The pandemic got John-Robert down, but it didn’t knock out the 20-year-old troubadour (and noted Swedish Fish lover). The Virginia native’s music reflects a world-weary wisdom far beyond his two decades, examining depression and loneliness in stripped-down, lyric-driven tunes. Finding optimism amid the darkness, his songs were a revelation in a year full of revolution. – D.K.
Imagine if your grandfather was one of the most influential musicians ever. Add to that the pressure of your pops being a beloved songwriter. The only way to go is down, right? Don’t tell that to Made Kuti. The Nigerian multi-instrumentalist is continuing to push Afrobeat forward with his layered arrangements and socially conscious voice. He’s also been standing on the frontlines in the SARS protests — even writing a song, “Your Enemy,” railing against the corrupt police force. That quest for justice would make his famous grandfather, Fela, and father, Femi, proud. – D.K.
Morray seemingly scrubbed the internet of music he released before October’s “Quicksand.” Maybe he knew his previous material was unremarkable; maybe it was a savvy rebrand. With that song, which has over 8 million YouTube views, the North Carolina artist has emerged as one of the most polished rapper-singers in recent years. This is soul trap (shout out to Tree) with shades of Rod Wave and Roddy Ricch, but Morray’s voice is more resonant than the former, his songwriting deeper and more polished than the latter. He balances standard trap lyrics with powerful personal revelations and cadences more singular than not. His “Quicksand” follow-up “Switched Up,” approaching 2 million views as of this writing, improves on its predecessor in every way. It’s easy to look at Morray’s rapid ascent with some skepticism — he somehow has almost 600,000 monthly Spotify listeners and landed a Genius performance — but his talent is undeniable. – Max Bell
Elise Okusami, who records under the moniker Oceanator, has the kind of voice that can silence a room. She introduced that powerful instrument on her self-titled 2017 EP, but her profile expanded this year with her debut album, Things I Never Said. Though it was written before the pandemic, the record still takes on an apocalyptic vibe with its gloomy, heavy guitar tracks (“January 21st”). And she expertly contrasts that darkness with effervescent pop songs (“Heartbeat”) — glimmers of optimism cut through, even as she sings about the world crashing down. “If the world fell apart tomorrow / I would find you / I would come for you,” she promises on “I Would Find You.” It’s a comforting reminder to maintain hope during the bleakest times. – Tatiana Tenreyro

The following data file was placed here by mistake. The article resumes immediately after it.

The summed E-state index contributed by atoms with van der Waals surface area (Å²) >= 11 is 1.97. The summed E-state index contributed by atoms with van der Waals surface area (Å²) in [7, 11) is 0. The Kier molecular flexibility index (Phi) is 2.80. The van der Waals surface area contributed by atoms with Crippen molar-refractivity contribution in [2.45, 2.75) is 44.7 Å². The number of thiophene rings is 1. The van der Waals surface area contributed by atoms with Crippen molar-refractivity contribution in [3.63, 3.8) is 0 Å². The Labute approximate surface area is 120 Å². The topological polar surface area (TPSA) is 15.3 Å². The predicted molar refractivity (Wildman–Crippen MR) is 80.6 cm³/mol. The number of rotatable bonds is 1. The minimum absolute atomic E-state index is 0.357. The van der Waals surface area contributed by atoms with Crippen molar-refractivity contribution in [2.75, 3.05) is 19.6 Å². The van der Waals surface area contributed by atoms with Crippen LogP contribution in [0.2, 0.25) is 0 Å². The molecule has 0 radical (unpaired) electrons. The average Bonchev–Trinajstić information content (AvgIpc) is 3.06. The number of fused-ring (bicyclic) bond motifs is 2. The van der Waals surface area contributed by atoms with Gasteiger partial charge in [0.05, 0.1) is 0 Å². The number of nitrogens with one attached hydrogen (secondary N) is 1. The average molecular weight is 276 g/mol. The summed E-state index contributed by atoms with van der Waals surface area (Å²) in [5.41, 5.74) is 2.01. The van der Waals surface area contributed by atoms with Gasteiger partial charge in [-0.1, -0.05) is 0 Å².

In our recent profile, 20-year-old Arlo Parks detailed a reading list that included David Lynch, Vladimir Nabokov and Joan Didion. That breadth of inspiration fits with the scope of her songwriting: The London-based singer isn’t afraid to tackle tough subjects, from mental health struggles to complicated romance. Peers took notice following her run of 2020 singles, and plaudits have rolled in. Bedroom indie-pop has become popular in recent years, but few have taken it to such authentic places. – D.K.
Punk’s not dead — it’s alive and kicking with Pinkshift. Pairing propulsive songwriting with rich-sounding production, the youthful Baltimore quartet call to mind bands like My Chemical Romance, Babes in Toyland and No Doubt. Ashrita Kumar’s vocals shift seamlessly from snotty to smooth, and while “I’m Gonna Tell My Therapist on You” may be cutely titled, it’s musically intense. The band uses contrasts to fine effect, like moving from aggression to a mellow, spacey breakdown on the 90-second “Toro.” Pinkshift’s first-ever tour became a pandemic casualty, and the band have only released five tantalizing songs, but the stage is clearly set for the foursome to level up. – K.T.
Marc Rebillet was gaining popularity before the pandemic prompted quarantines, venue shutdowns and social distancing. But somehow the Dallas native reached new heights behind closed doors and on drive-in stages. Robed and/or shirtless, he continued to livestream the improvisational amalgams of funk, soul, hip-hop and electronica that he complements with hyper-sexual and hilarious lyrics. Whether singing about therapy or yelling while imagining himself as a homicidal and lustful flamingo, he masterfully walked the line between comedy and unadulterated passion. His energy was so intense, many who felt it through the screen showed up to his sold-out drive-in theatre shows. Rebillet also made a number of famous fans, including Ice-T, Snoop Dogg and Erykah Badu, who joined Rebillet on stage for one of his shows. No matter where he performed, Rebillet’s music and presence proved cathartic, capturing our collective horniness and desire to unleash so many pent-up emotions while home alone. – Max Bell